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The Ten Commandments - set in Stone?

Author: Esther Ehrman, Sivan 5777/June 2017

We speak of the ‘seventy faces of the Torah’ to indicate its multi-faceted character. We study the explanations and interpretations of the Oral Law, encapsulated in the Talmud and in the many commentaries. However, the question arises, how can we ‘discuss’ the direct communication of the Ten Commandments at Mount Sinai. When G-d speaks, what is there to discuss?

Bible commentators do not take that view, even though they are, of course, aware of the special place that this Revelation holds. It is interesting to see to what extent they agree in their understanding of the text, stressing what they see as ‘set in stone’, as immutable and unappealable. Let us look at a few examples from the Decalogue and from the commentaries.

“I am the Lord your G-d, of who took you out of the land Egypt, out of the house of bondage”

  • Rashi (11th century France) explains that, since G-d was the One who took us out of Egypt and He was also the one at [the crossing of] the sea, we should not be tempted to see two manifestations as denoting more than One power.
  • Ramban (13th century Catalonia) explains that the Exodus, referred to in the first commandment, is evidence of G-d’s EXISTENCE and of His CREATION of the world, since the fact that He intervened in nature showed that He controlled it. Had He not created it, He could not have altered nature in accordance with His will. And all of this was witnessed by the Israelites.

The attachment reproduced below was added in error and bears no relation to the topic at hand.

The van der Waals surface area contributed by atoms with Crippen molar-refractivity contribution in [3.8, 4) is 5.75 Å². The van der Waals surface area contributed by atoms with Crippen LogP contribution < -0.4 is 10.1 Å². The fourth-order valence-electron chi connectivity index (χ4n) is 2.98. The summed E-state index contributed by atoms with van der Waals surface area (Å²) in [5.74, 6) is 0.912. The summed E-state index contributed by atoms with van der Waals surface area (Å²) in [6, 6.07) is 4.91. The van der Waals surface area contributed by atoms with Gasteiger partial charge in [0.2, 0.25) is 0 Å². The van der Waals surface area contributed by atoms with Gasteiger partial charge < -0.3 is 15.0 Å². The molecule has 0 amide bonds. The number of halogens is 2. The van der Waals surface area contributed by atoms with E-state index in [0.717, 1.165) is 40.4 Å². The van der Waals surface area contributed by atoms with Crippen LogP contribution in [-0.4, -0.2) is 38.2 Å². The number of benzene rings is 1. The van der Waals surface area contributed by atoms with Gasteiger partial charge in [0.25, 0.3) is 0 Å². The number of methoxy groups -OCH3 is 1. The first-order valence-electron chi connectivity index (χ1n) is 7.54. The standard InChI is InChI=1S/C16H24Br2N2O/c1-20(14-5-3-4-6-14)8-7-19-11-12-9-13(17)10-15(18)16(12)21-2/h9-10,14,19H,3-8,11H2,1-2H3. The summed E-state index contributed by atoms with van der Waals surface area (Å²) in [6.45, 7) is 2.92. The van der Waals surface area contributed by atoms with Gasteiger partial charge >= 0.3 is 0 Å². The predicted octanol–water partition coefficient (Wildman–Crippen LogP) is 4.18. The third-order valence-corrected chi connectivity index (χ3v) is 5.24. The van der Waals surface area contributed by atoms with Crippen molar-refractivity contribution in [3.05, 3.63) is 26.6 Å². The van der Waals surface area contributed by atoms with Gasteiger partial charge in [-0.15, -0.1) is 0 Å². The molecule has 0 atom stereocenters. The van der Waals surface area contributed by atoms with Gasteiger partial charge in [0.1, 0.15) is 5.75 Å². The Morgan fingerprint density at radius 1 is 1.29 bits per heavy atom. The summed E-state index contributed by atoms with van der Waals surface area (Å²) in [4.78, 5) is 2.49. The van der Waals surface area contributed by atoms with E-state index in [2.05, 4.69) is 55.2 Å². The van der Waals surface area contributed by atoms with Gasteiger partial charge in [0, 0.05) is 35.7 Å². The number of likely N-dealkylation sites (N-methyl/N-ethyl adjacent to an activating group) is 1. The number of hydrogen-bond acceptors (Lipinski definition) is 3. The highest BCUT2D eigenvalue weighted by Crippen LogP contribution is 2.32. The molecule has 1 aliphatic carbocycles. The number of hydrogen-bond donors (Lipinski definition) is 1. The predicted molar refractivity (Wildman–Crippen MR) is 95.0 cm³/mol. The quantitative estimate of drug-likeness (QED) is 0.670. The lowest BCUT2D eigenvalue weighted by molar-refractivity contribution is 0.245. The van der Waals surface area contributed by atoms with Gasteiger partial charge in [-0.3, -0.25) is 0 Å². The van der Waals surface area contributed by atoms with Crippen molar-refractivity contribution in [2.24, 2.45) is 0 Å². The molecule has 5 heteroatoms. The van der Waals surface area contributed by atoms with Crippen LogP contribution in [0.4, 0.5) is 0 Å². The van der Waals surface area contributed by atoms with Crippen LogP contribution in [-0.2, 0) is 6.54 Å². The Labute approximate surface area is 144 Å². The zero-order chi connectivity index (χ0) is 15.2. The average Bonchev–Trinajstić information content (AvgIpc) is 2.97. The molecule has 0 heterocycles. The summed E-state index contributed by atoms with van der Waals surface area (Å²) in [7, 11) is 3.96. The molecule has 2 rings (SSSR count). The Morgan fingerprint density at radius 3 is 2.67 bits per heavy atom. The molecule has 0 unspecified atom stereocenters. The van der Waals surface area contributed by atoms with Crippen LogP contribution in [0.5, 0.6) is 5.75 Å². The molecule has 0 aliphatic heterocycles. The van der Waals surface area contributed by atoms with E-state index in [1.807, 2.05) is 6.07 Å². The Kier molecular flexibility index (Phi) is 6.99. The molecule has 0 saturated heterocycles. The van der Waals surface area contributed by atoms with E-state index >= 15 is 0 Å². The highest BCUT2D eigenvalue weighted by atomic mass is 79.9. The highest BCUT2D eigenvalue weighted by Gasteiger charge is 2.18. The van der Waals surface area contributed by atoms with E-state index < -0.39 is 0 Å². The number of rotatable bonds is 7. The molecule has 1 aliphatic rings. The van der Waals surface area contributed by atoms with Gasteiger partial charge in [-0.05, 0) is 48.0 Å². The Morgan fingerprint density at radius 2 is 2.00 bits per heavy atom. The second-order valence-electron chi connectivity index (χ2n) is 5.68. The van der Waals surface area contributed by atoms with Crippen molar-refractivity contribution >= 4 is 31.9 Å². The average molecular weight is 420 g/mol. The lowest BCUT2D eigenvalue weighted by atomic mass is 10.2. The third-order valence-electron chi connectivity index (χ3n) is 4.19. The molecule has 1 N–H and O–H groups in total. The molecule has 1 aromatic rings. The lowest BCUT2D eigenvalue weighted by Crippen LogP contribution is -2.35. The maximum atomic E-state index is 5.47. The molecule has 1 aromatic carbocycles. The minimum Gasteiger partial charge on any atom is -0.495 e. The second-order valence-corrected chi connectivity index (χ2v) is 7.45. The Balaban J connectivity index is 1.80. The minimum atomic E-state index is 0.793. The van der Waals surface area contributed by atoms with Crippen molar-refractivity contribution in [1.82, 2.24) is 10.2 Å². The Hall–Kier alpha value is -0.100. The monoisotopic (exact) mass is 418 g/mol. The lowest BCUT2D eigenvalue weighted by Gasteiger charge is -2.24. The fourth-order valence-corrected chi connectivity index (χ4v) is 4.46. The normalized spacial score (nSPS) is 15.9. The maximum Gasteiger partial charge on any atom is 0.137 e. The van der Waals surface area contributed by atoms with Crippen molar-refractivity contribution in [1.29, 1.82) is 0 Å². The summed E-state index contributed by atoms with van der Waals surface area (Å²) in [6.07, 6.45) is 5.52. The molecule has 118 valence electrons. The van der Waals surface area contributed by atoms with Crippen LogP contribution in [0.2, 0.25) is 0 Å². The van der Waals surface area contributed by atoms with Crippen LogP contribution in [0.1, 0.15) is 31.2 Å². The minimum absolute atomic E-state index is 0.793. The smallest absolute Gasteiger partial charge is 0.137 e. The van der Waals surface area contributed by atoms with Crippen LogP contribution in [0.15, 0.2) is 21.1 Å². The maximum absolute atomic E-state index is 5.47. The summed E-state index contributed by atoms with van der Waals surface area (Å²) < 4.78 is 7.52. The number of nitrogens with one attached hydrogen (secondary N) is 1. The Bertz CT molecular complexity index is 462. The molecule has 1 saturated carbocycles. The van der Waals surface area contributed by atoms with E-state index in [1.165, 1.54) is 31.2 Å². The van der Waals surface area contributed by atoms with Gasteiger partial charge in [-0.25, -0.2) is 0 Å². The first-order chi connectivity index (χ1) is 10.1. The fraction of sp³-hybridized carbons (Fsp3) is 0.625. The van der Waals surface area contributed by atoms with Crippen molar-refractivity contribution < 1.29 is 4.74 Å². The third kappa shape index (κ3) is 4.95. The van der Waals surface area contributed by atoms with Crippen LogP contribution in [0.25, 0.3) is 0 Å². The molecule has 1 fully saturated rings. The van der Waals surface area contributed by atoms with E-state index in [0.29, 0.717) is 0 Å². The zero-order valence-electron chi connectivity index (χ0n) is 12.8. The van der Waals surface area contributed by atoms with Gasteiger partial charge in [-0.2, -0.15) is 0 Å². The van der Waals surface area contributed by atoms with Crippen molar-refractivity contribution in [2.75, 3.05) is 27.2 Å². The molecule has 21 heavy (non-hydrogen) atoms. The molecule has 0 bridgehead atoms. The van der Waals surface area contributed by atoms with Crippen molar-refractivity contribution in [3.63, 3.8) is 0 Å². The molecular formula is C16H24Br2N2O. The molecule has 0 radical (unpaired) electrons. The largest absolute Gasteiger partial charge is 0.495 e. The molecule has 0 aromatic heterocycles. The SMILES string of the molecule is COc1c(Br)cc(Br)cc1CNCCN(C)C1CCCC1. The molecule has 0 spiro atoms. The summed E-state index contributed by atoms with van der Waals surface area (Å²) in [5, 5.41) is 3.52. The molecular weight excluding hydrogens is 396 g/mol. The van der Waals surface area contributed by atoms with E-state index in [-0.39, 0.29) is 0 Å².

• Sforno (16th century Italy) makes the same point, adding that G-d’s omnipotence shows His SOVEREIGNTY Hirsch (19th century Germany) also speaks of G-d as ‘disrupting the forces of nature’, to bring us out of Egypt, which is why He is the One whom we are to acknowledge as the sole Guide of our fate for all time’.

Creation, existence, sovereignty are eternal verities and that is why the commentators concentrate on these. There is no mention of the fact that G-d is here speaking to the assembled Israelites, to whom, alone, He was then giving the Torah.

“Thou shalt not take the Name of the Lord in vain, for He will not hold guiltless him that taketh His Name in vain”.

This is the third of the Commandments. The second had spoken of idol worship which would be punished to the third and fourth generation, while loyalty to G-d would be rewarded to the thousandth generation. Both Sforno and Hirsch explain that taking the Name of G-d in vain, which means taking an oath, constitutes a DENIAL OF THE EXISTENCE of G-d.If you swear that something that cannot otherwise be proved, is true, just as G-d is true, and you are actually lying, what you are saying is that both halves of the statement are not true. Which is why taking the Name in vain ‘cannot be forgiven’. It is more serious that idol worship, terrible as that is; the punishment there is continued for three, even four generations. Ramban points out that, if the sinner has a righteous son, who does not commit this sin, the punishment does not continue What the commentators do not mention is that, since G-d is speaking to the Israelites, these two commandments apply only to them, not to the idol worshiping nations, that do not know G-d.

“Remember the Sabbath day, to keep it holy ... for [in] six days the Lord made the heavens and the earthand ... rested on the seventh day. Therefore the Lord blessed the Sabbath day and sanctified it” (Text in Exodus, 20,1 ff)